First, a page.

Travelers roll through in style on the American Orient Express

Published 12:00 am Monday, March 12, 2001

American Orient Express employees David Emerson and Jen Albrecht set the tables for lunch inside the Zurich Dining Car of the train Friday. (The Vicksburg Post/MELANIE DUNCAN)

[03/12/01] “Somewhere Over the Rainbow” played on the overhead speakers while Hattie Gable sat quietly reading in the Seattle Club Car of the American Orient Express.

The retired California native was alone in the car with its plush seats, hardwood walls and baby grand piano. Most of the other 87 passengers on the seven-day trip from Washington, D.C., to New Orleans had left to tour the Vicksburg National Military Park, the Old Court House Museum and the Gray and Blue Naval Museum.

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But Gable had already been on two other tours that the vintage train line offers in other regions and was content to stay on board on the rainy Friday morning.

“This is just such a wonderful train,” she said.

For the first time in 33 years, a passenger train stopped in Vicksburg Friday at its next-to-last stop en route to New Orleans. The American Orient Express spent half of the day stopped in the city, while passengers shuffled off to see some of the city.

“A lot of (the passengers) don’t even do the tours,” said Bruce Isaac, rail line coordinator. “They just like sitting on the train and looking out the window.”

A 1950s-style luxury train line made its first of eight stops in Vicksburg this spring as part of tours through the South. The American Orient Express will be in the city again Monday.

The River City is a new stop for the tour line that also offers tours of the Midwest and a transcontinental route. Other stops along the Antebellum South tour include Richmond, Charleston and Savannah.

“It’s great riding through the countryside and you don’t see all the billboards and you don’t see all the gas stations and everything else to associate with I-20,” said Bill Johnston of Atlanta.

Johnston, along with his fiance and his sister, flew from Washington to Atlanta to catch the train to New Orleans. The trio planned to spend a few days in the Crescent City before flying home.

Rather than taking the guided tour provided by the company, the retired producer for public television opted to get a cab.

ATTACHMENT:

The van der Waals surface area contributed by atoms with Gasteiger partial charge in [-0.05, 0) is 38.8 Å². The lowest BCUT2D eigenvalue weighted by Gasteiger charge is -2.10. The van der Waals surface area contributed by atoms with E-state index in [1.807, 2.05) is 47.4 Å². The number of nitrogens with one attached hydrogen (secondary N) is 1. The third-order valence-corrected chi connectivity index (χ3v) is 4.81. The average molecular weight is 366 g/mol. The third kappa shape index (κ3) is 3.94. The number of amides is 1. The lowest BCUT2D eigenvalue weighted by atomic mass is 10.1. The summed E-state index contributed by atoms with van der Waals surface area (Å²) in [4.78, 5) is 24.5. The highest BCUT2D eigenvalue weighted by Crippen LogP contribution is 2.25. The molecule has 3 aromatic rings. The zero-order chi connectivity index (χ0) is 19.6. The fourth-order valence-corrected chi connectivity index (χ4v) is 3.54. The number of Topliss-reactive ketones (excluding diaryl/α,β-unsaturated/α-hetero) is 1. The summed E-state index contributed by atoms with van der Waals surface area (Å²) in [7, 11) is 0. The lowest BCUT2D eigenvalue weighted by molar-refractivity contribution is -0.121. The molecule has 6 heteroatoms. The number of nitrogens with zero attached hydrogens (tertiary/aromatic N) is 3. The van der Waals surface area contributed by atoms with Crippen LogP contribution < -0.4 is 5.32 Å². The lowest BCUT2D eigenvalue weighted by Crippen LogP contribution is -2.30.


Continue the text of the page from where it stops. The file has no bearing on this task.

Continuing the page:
“The service is just impeccable,” he said. “Just to have dinner is fun.”

Among the 16 cars of the train are two dining cars, three club cars and five sleeping cars. Between meals and socializing with other passengers, Johnston said they spend most of their time looking out the window.

“You think you’re going to read a book, but the next thing you know you’ve put it down and you forget all about it,” he said.

The sleeping cars are vintage Pullmans built in the 1940s and 1950s, restored at a cost of $15 million. Most rooms have hide-a-way beds, and four share a shower.

Tickets for the eight-day, seven-night trip start at $2,590, depending on the accommodations. Presidential suites, which include private showers, start at $4,490.

The American Orient Express will run the Antebellum South route through April 29.

Passenger service began in Vicksburg when the first tracks were laid in 1836, but ended in 1968 when the last passenger train pulled out of the Holly Street Depot off Cherry Street bound for Shreveport.

Tracks that once ran from Vicksburg to Baton Rouge have been abandoned for years. Because those lines are no longer available, the American Orient Express had to return along Kansas City Southern Railway tracks to Jackson and then turn south to New Orleans.

The passenger train’s stop was the first in decades, but hopes are high that passenger service will soon return to Vicksburg.

Amtrak officials said that it will start a new route through the city as soon as improvements are made to tracks currently used only for freight service.

Amtrak operates passenger rail service all around America, including north-south trains linking New Orleans to Chicago and Washington.

Under Amtrak’s proposal, the train through Vicksburg would originate in New York City and travel south and west to Meridian. Once in Mississippi, the train would be split with one section continuing south to New Orleans and part headed west through Jackson, Vicksburg, Monroe and Shreveport to Fort Worth and Dallas. At that point, the train could connect with trains headed to Mexico and the West Coast.